Tuesday, 13 August 2019

Springhill

My trip to Springhill came very close to total (and I mean TOTAL) disaster. I was planning my Grand Extravaganza Tour of Northern Ireland 2019 (t-shirts available) and typed 'Springhill' into Google Maps. It was right up in the north west corner of Northern Ireland, which was, frankly, very inconvenient. But I wasn't fazed - I thought hey-ho, I love the TV show Derry Girls and this detour means I can go and visit the city as well and maybe bump into Sister Michael, as long as it's not a Friday when she goes to judo.

It was only a few days before my trip that I happened to see a map of National Trust properties in Northern Ireland, noting with some concern that there was nothing in that area of the country. A quick check showed that I had indeed mistaken Springhill Road in Derry for the Springhill Estate near Moneymore. I'm sure Springhill Road is very nice but it probably doesn't have a 17th century house on it. (I was going to say that it wouldn't have any scones but knowing Ireland I'm sure someone would have rustled some up for me if they found me sitting on the kerb crying when I'd worked out that I was 50 miles from where I needed to be.)

Springhill

Anyway. Disaster was averted; I hastily reworked my itinerary and I'm very glad I did because the Springhill owned by the National Trust is lovely and well worth a visit.

You have to join a guided tour of the house but it was excellent. I've been the queen of the NT guided tour this week, having done them at Castle Coole, Florence Court, and The Argory as well. The amusement factor on this one was provided by a woman whose Fitbit decided to give us a running commentary on her movements every time we transferred into another room.

But here are some highlights of what we learned:

Springhill was built for a marriage contract
William Conyngham (pronounced Cunningham), whose ancestors had come to Ulster from Scotland during the Plantations, wanted to marry a teenager called Ann Upton in 1680. Her father wasn't easy to please and drew up a long marriage contract that demanded "a convenient dwelling house of lime and stone, two stories high, with necessary office houses, gardens and orchards." And so William built Springhill.

Colonel William Conyngham - not much of a stepdad
The guide told us how William Conyngham, the great nephew of the original builder William, inherited Springhill and got married ten years later. He apparently didn't know that his new wife had teenaged daughters and when they turned up expecting to move in, he promptly packed them all off to live with his sister nearer the city. One of them (Jane) married the sister's son George Lenox, so she did return to the house eventually when George inherited his uncle's estate. The Springhillers then became Lenox-Conynghams.  

George - suicide in the Blue Bedroom
George and Jane were very happy but she died young. He married again, to a woman called Olivia, but the marriage wasn't happy at all. He never got over Jane's death and eventually shot himself in the house. But it's Olivia's ghost that is said to haunt the place.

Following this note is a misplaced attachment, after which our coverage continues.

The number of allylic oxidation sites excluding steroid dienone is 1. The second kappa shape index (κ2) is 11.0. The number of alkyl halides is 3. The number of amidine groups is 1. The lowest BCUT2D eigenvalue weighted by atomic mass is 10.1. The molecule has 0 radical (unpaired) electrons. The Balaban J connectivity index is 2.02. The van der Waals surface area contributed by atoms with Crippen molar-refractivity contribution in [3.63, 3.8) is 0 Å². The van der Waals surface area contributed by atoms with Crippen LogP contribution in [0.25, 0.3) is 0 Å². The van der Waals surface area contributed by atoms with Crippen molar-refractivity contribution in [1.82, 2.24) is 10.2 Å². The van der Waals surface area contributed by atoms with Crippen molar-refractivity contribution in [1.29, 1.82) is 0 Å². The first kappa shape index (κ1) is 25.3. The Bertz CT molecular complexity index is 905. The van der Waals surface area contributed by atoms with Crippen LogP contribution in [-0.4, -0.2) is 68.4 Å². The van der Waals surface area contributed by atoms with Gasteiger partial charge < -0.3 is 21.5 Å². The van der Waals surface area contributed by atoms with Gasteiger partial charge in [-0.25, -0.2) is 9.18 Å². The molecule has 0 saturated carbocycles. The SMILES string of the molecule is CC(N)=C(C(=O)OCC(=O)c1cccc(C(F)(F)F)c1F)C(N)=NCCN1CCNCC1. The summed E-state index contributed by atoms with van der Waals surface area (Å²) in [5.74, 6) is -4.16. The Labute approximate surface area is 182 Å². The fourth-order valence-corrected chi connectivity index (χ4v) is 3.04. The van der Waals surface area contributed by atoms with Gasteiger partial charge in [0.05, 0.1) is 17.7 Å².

Charles I's death warrant was found in the attic
To be fair, the Parliamentarians made a lot of copies of Charles I's death warrant - a copy was given to every nobleman to prove that the execution was legally approved. There were 59 signatories and when Charles II was reinstated all 59 'regicides' were hunted down and tried for treason. Even the dead ones were dug up and hung. Imagine. Anyway - just having a copy of the warrant in your possession could get you into trouble in those Restoration days and most owners burnt theirs. The Conynghams did not and theirs was found in the attic.



It's a solid house with lovely rooms
I feel a bit bad because I moaned about not being allowed to take photos at Castle Coole and then failed to take any at Springhill where it was permitted. Here's a very bad one of the staircase to give you at least a little bit of an idea of what it's like inside:



There's a tower
The estate has gardens and other attractions, one of those being a lovely little tower. It was actually once a corn mill rather than a defensive building:


Springhill Tower

There's a costume museum
Springhill has an impressive costume collection containing over 3,000 items. A tiny amount of that inventory is on display at any one time and not all of the clothes come from Springhill directly - a lot were donated by other families in the area. 

However, the curators have done a brilliant job linking the outfits to the residents that might have worn them and telling their stories:


Springhill costume museum

Did the Conynghams eat scones back in the 1700s? Who knows. What I do know is that scones are very much available in the tea room. There was a choice of plain or fruit scone and the man running the place was very friendly. 

I chose the fruit scone and very nice it was too - a little bit dry but full of fruit. 


Springhill scone

If it's learning you're after, then Northern Ireland has some great NT properties that I didn't manage to fit in to my tour - none of them had scones but Patterson's Spade Mill sounds fascinating, as does Wellbrook Beetling Mill which is nothing to do with beetles and everything to do with the production of linen. I saw a poster for it at Springhill and spent the rest of the day singing "the Beetling Mill, the Beetling Mill" to the tune of "Me Ol' Bamboo" from Chitty Chitty Bang Bang, which was quite irritating but I was very tired.

Springhill: 5 out of 5
Scone: 4 out of 5
My song-writing talents: 0 out of 5

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